21. The show is gory and violent, and I don't like that kind of thing.

22. By watching the show, you basically get a step-by-step guide on how to commit suicide.

Which, again, is against guidelines set by The American Foundation of Suicide Prevention.

23. The show offers no resources for those who have similar issues to Hannah.

24. It is not healthy for me or anyone else to watch "13 Reasons Why."

25. Not only does the show glorify suicide, but it also glorifies self-harm as an alternative to suicide.

26. Other characters don't help Hannah when she reaches out to them, which could discourage viewers from reaching out.

27. Hannah doesn't leave a tape for her parents, and even though the tapes were mostly bad, I still think the show's writers should have included a goodbye to her parents.

28. It simplifies suicide.

29. The show is tactless, in my opinion.

30. I feel like the show writers did not do any research on the topic of suicide or mental illness, and "13 Reasons Why" suffered because of lack of research.

31. I will not be watching season two mostly because I am bitter about the tastelessness.

And I do not want there to be enough views for them to make a season three and impact even more people in a negative way.

If you or someone you know is contemplating suicide, call the National Suicide Prevention Lifeline at 800-273-8255.
Cover Image Credit: Netflix

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I Didn't Party In College And I Don't Regret It

Partying does not make the college experience.

Movies like “Pitch Perfect,” “Neighbors,” and “American Pie 2” depict college life through the lens of parties and wild nights.

While it is clear that these movies are an exaggeration, college life is still thought of as one big party – full of drinking and crazy behavior.

College students are almost expected to party. It is just assumed that partying is what you do at college.

But, what if you would rather watch Netflix?

I just finished my freshman year of college without going to a single college party. Did I miss out? Not at all.

Believe it or not, college has far more to offer than the party culture.

Plenty of my friends go to parties and I am okay with that. Anyone who wants to go to a party is more than welcome to it. It is just not something I am interested in.

The bottom line is – do what you want with your Friday night. Although anyone is free to take a break from the stress of college with a party, no one should feel pressured to go to a party.

Partying should not be a necessity to college and it should not be something you do just for the sake of checking it off a list of “things you do in college.”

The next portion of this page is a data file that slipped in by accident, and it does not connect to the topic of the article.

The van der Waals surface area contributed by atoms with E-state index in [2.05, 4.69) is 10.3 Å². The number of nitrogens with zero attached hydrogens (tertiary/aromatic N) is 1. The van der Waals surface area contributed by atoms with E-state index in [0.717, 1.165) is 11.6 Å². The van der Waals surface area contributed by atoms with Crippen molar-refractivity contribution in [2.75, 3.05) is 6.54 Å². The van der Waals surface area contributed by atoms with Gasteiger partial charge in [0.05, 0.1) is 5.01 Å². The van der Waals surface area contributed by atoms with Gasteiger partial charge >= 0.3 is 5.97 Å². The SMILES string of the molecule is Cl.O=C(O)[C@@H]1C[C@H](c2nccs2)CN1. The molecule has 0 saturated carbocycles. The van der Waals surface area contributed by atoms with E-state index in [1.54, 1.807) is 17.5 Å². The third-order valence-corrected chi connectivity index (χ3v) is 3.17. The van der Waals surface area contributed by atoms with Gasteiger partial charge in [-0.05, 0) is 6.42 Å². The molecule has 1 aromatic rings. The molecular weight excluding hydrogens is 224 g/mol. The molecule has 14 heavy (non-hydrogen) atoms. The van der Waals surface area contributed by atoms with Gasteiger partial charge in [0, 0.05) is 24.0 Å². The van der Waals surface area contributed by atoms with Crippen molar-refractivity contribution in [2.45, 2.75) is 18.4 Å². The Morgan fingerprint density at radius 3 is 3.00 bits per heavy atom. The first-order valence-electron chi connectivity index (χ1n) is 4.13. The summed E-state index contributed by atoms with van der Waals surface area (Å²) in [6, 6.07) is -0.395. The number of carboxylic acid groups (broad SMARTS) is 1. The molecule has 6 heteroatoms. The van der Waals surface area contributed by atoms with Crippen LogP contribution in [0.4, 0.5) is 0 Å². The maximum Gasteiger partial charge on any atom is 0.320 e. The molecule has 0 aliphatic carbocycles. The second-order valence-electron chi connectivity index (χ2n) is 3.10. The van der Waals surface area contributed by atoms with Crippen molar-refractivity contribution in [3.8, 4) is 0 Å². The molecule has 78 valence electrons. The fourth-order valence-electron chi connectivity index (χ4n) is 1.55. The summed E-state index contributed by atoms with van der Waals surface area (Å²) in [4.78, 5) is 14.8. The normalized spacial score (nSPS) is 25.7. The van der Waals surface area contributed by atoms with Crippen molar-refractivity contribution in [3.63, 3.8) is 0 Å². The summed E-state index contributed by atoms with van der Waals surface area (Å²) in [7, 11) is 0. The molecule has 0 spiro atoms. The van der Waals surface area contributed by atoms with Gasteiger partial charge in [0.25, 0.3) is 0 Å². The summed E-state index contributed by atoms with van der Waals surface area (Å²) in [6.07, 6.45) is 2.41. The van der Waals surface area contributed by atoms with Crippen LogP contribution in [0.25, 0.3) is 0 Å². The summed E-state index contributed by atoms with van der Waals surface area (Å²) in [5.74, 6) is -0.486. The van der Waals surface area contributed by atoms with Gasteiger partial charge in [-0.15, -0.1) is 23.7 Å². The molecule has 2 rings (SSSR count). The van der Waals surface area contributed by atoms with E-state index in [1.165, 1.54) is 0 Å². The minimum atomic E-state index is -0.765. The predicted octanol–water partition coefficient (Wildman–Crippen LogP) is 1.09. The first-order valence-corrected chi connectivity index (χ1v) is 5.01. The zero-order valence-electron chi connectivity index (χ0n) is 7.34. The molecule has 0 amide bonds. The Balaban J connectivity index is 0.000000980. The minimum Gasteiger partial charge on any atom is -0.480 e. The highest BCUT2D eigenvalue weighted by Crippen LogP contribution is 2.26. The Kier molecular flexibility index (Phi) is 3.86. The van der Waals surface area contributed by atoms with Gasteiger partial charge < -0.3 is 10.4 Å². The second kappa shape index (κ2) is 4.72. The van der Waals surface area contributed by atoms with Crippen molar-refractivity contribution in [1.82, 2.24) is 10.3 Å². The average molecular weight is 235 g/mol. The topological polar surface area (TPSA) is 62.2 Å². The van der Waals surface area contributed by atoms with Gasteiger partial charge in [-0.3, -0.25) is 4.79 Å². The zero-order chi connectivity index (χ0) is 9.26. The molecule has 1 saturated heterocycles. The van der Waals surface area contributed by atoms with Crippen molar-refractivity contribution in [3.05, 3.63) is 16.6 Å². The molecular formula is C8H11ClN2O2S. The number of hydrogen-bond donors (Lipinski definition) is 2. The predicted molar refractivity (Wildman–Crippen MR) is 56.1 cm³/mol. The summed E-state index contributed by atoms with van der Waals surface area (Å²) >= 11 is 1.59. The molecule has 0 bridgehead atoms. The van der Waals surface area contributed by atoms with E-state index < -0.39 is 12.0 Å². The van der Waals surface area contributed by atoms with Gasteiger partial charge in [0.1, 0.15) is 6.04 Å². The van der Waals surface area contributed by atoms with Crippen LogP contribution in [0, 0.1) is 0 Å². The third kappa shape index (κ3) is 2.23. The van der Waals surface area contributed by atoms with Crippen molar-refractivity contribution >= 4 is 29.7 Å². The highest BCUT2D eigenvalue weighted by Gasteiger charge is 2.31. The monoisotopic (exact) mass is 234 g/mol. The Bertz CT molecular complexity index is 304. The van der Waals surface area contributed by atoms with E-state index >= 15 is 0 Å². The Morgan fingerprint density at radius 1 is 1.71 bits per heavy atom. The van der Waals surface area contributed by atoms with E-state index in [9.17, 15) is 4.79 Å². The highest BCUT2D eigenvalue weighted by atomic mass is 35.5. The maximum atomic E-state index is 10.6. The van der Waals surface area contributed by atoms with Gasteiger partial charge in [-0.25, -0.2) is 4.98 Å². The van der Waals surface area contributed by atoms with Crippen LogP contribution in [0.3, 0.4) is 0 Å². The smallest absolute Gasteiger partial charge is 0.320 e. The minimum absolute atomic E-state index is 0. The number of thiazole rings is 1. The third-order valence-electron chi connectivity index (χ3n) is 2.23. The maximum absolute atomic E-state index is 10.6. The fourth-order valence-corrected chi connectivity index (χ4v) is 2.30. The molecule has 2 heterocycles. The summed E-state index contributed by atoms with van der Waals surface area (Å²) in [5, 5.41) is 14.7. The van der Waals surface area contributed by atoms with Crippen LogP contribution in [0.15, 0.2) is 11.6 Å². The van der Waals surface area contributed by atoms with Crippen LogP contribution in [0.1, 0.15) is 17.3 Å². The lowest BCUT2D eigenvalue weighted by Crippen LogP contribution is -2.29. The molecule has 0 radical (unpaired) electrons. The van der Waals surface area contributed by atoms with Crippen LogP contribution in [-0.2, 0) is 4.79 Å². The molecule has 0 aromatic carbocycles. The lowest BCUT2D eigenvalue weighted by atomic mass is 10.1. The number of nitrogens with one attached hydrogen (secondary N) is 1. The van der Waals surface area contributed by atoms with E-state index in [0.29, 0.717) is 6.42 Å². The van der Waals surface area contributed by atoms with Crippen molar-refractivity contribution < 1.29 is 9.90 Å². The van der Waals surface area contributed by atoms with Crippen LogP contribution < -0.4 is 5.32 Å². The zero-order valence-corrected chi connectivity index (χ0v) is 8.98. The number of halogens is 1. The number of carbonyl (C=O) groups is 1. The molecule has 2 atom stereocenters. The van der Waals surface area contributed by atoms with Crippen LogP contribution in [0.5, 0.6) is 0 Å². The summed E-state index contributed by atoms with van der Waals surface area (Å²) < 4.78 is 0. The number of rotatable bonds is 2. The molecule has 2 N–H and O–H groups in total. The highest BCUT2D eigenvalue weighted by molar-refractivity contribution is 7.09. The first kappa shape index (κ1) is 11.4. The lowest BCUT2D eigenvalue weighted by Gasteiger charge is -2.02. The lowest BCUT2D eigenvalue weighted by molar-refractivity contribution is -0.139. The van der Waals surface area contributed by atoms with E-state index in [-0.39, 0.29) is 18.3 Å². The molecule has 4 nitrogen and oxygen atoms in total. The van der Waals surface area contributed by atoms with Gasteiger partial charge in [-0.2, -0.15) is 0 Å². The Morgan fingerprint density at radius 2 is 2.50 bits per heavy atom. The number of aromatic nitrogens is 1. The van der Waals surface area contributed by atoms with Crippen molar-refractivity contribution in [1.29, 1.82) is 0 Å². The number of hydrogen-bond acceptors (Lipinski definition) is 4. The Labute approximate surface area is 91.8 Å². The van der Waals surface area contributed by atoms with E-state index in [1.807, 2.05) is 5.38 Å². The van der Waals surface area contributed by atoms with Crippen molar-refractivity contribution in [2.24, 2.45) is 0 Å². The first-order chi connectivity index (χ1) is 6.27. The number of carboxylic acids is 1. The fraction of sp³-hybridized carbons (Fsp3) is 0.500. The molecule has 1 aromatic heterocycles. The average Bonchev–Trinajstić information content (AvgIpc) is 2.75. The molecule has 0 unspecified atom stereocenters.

I find it disconcerting that people openly talk about how horrible parties are. Few people seem to actually enjoy this college partying culture. And I have been told more than a few times that a party is something that you cannot enjoy sober. So why go at all?

Why down beer from a keg for a night that no one is going to remember tomorrow just to say you did?

Now, I understand that some people really just like the idea of forgetting about their worries for a couple of hours. Trust me, I do too. We all have different ways of escaping the stresses of life, and that is okay.

But no one should ever feel pressured to go to a party or drink if they do not want to. No one should feel like that is just what you do in college.

Party because you want to. Watch Netflix in your dorm because you need a break from people. Make spaghetti with friends and spend the night talking. College is what you make it – not what other people say it is.

Either way, you are not missing out on “college life.”

Call me a nerd or a rule follower or just plain old boring. Some nights while the girls on my floor went out to party, I stayed up doing homework. Other nights I was in bed before 10. To each his own.

My argument is not that partying is wrong or even that it is not fun for those who participate. But, my hope is that future college students do not party just because that is the norm. My hope is that students do not look down upon others who do not party.

Next year, I will be living in substance free housing. When I talk about it, my first thought is that people will assume I am pretentious and that I look down upon those who party. And, some have assumed that it is not the case at all.

My idea of a fun Friday night is staying up late watching movies with friends. Is it too much to ask to be on a floor with other students who would rather do the same?

There is so much more than partying and I am determined to explore my possibilities. I am so glad that I refused to be dragged into something that I really had no interest in doing. I learned that the best thing for me to do on the weekend is to catch up on sleep or my favorite shows on Netflix or find a new restaurant to try out. I also learned that the best thing for me is not the best thing for everyone else. If a party is your favorite way to spend the weekend, then party on. If not, find something new.

Cover Image Credit: Pixabay